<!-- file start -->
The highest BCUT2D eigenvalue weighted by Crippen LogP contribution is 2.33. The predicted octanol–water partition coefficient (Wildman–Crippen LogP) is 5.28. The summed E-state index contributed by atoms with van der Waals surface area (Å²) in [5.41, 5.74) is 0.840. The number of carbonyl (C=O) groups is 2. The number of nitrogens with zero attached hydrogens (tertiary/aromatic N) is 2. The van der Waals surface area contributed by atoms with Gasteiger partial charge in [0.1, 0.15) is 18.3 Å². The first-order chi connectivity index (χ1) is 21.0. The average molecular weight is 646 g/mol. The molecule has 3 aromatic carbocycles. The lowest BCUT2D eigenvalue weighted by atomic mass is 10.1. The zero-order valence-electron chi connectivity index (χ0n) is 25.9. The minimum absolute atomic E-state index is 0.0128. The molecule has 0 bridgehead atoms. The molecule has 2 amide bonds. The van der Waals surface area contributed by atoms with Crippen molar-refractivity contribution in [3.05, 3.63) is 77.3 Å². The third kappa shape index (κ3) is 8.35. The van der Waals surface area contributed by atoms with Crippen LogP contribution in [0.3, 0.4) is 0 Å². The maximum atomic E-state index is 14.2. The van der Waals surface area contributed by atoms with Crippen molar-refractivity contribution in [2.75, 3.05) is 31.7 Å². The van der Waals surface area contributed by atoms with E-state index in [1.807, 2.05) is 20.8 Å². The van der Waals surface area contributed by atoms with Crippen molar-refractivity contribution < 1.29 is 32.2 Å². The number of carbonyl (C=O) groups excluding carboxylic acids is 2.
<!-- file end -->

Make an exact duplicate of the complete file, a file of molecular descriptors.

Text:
The highest BCUT2D eigenvalue weighted by Crippen LogP contribution is 2.33. The predicted octanol–water partition coefficient (Wildman–Crippen LogP) is 5.28. The summed E-state index contributed by atoms with van der Waals surface area (Å²) in [5.41, 5.74) is 0.840. The number of carbonyl (C=O) groups is 2. The number of nitrogens with zero attached hydrogens (tertiary/aromatic N) is 2. The van der Waals surface area contributed by atoms with Gasteiger partial charge in [0.1, 0.15) is 18.3 Å². The first-order chi connectivity index (χ1) is 21.0. The average molecular weight is 646 g/mol. The molecule has 3 aromatic carbocycles. The lowest BCUT2D eigenvalue weighted by atomic mass is 10.1. The zero-order valence-electron chi connectivity index (χ0n) is 25.9. The minimum absolute atomic E-state index is 0.0128. The molecule has 0 bridgehead atoms. The molecule has 2 amide bonds. The van der Waals surface area contributed by atoms with Crippen molar-refractivity contribution in [3.05, 3.63) is 77.3 Å². The third kappa shape index (κ3) is 8.35. The van der Waals surface area contributed by atoms with Crippen LogP contribution in [0.3, 0.4) is 0 Å². The maximum atomic E-state index is 14.2. The van der Waals surface area contributed by atoms with Crippen molar-refractivity contribution in [2.75, 3.05) is 31.7 Å². The van der Waals surface area contributed by atoms with E-state index in [1.807, 2.05) is 20.8 Å². The van der Waals surface area contributed by atoms with Crippen molar-refractivity contribution < 1.29 is 32.2 Å². The number of carbonyl (C=O) groups excluding carboxylic acids is 2.